For much of the last century, the three levels of fall football — pro, college and high school — had an unwritten rule preventing them from competing for fans’ attentions. Fridays were reserved for High School games, Saturdays for college and Sunday for the NFL.
But over the last 20 years or so, as media opportunities have expanded for both the NFL and college games, those rules have been bent and even broken. Now it’s not uncommon to see a handful of college games being played Friday nights — directly competing with local high schools — as NCAA conferences and schools chase TV dollars.
There have been some grumblings over the years, with high school coaches and some college coaches lamenting the changes. But overall the trend has continued.
The argument against playing college games on Friday nights received aboost when Michigan’s Jim Harbaugh — perhaps the most visible and outspoken college coach in the game today — railed against the practice last June.
“I am not for it at all,” Harbaugh told Rich Eisen on the NFL Network host’s radio show. “Friday night is for high school football.”
Harbaugh was responding to the Big Ten’s push to schedule and televise six games on Friday nights during the 2017 season. The decision was met with scorn from high school football coaches, especially in the Big Ten’s midwest backyard.
Those coaches found an eager ally in Harbaugh and also Northwestern Athletic Director Jim Phillips, who lobbied the Big Ten to move his two Friday games to Saturday.
Still, over 50 college games nationwide will be played Friday nights in 2017.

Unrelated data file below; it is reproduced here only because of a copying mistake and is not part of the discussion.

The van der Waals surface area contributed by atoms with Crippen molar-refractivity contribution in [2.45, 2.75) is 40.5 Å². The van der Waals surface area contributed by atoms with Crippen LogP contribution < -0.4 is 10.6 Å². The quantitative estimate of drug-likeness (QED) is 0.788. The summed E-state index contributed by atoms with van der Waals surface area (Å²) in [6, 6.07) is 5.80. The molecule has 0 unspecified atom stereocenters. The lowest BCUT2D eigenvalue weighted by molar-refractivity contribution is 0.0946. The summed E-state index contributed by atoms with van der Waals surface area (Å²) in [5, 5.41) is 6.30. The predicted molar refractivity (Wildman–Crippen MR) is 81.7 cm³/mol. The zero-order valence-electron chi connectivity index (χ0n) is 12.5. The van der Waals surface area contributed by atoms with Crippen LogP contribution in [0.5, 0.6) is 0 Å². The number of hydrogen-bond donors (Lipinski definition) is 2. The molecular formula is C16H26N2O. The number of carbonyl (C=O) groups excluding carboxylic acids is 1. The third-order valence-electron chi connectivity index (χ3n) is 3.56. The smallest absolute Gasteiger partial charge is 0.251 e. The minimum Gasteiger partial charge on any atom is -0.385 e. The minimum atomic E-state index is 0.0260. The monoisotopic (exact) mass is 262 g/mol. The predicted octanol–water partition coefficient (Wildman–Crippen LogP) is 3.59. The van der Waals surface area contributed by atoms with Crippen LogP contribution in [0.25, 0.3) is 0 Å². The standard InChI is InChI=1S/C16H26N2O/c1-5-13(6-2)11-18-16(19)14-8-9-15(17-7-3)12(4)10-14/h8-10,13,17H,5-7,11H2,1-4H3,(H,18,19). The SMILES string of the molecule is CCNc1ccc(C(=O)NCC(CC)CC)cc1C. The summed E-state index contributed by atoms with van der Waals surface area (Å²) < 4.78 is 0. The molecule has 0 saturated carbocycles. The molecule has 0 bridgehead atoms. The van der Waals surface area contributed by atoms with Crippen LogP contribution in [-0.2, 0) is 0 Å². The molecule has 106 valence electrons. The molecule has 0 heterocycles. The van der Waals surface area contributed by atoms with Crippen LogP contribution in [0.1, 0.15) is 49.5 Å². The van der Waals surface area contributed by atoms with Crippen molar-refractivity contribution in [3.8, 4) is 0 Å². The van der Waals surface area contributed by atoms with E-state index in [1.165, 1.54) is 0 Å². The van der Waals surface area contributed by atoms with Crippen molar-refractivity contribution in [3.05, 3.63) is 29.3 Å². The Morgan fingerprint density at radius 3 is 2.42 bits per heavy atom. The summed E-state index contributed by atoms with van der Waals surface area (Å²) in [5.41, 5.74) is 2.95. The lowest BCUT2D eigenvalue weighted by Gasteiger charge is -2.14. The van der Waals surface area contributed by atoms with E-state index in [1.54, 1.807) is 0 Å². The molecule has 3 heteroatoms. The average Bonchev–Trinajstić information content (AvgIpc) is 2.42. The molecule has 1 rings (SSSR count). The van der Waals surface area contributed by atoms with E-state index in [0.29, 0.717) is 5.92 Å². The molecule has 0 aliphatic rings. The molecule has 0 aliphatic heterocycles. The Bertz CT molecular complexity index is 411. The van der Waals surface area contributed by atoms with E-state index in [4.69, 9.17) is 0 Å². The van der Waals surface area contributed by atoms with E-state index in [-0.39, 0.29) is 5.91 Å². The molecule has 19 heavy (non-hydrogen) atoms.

Perhaps in response to the debate, the National Federation of High Schools, the governing body of all state associations (including the CIAC), adopted a resolution Wednesday declaring its belief that Friday nights be sacred ground for high school football.
The resolution is as follows:
“Be it RESOLVED that every Friday night during the fall in America is ‘High School Football Night.’
“Be it FURTHER RESOLVED that college and professional football teams should refrain from scheduling contests on Friday nights. Such restraint would be an investment in their own future success. It would also demonstrate that high school football has value well beyond the field of play. Schools, communities and scholastic teams for girls and boys all benefit when football is strong.
“THEREFORE, the National Federation of State High School Associations urges all parties to observe the central premise of this resolution.”
“The value of tradition cannot be understated,” NFHS executive director Bob Gardner said in a statement announcing the resolution. “Friday nights offer communities a traditional time and place to congregate and support their students. If a major college football game was scheduled in the area on a Friday night, it could affect attendance at the high school game or cause the game to be moved to another day. In addition, many of the Friday night college games are televised, which could result in lower attendance at high school contests nationwide.
“We believe retaining Friday nights for high school contests is a plus for colleges as well as they reap the benefits of healthy programs at the high school level.”
Sure, the resolution is essentially toothless. Only the NCAA and its member schools and conferences can change their scheduling philosophies. But if the practice is going to be eliminated or, more likely, tempered, voicing stringent opposition is high school football’s best recourse. At least they have the NFHS behind them.
Read the full release, below: